Before becoming Reverend J. R. Crowder, John Crowder was one of seven children who were born to the Crowder family in Paris, Tennessee. He enlisted in the Confederate Army at 18 years old. Near Nashville, he was wounded and taken prisoner. During his imprisonment, he was taken to Rock Island Prison in Illinois (nicknamed as the "Andersonville of the North") where he remained until he was paroled shortly after the end of the war.
When he joined the Methodist Conference in 1880 he was quoted as telling them, when there's "...a place left that no one else wants, give me that place..." He ended up in Manatee. He came here at a pivotal time for his church as the community was just about to begin construction on a new meeting house (the 1887 Church at Manatee Village Historical Park).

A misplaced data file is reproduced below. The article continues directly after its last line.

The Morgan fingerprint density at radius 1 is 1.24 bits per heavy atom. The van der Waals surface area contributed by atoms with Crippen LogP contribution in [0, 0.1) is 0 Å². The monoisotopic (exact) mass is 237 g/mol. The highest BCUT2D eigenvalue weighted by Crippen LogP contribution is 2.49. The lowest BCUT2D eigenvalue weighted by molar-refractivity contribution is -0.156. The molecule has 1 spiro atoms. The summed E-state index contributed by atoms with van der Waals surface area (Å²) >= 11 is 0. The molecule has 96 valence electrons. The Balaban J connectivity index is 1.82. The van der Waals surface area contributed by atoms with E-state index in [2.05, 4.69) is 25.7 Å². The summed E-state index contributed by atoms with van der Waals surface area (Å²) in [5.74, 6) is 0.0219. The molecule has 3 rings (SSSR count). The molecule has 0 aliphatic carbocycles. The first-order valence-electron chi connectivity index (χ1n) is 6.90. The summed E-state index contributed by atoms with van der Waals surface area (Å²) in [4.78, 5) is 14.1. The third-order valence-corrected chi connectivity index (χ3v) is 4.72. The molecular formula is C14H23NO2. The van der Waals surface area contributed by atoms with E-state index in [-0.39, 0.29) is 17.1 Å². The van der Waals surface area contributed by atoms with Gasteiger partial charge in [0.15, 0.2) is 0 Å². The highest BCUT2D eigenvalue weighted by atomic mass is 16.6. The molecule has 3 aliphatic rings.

Construction began in 1887 but was delayed by the Yellow Fever quarantine in Tampa. It is believed by some that the church's construction might have caused a local outbreak as well. According to local stories, the church elders encouraged the church's builder to break the Tampa quarantine in order to bring back supplies. Unfortunately, he may have also brought back Yellow Fever with him. In reality, the church's construction probably had little impact on the spread as Yellow Fever is transmitted by mosquitos rather than person-to-person through respiratory droplets. However, you do need an infected person to be hit by a mosquito so it can spread.
During the 1887 Manatee outbreak many community members died, including Reverend Crowder. At the time he was collaborating with Dr. Enos Johnson on articles for a religious publication. Dr. Johnson was one of the first people to die during the 1887 outbreak. Reverend Crowder followed closely behind and he was laid to rest on this spot in 1887. The church was completed in 1889.
Rev. J. R. Crowder - Grave #39
All images taken by MVHP staff in 2022 unless otherwise noted.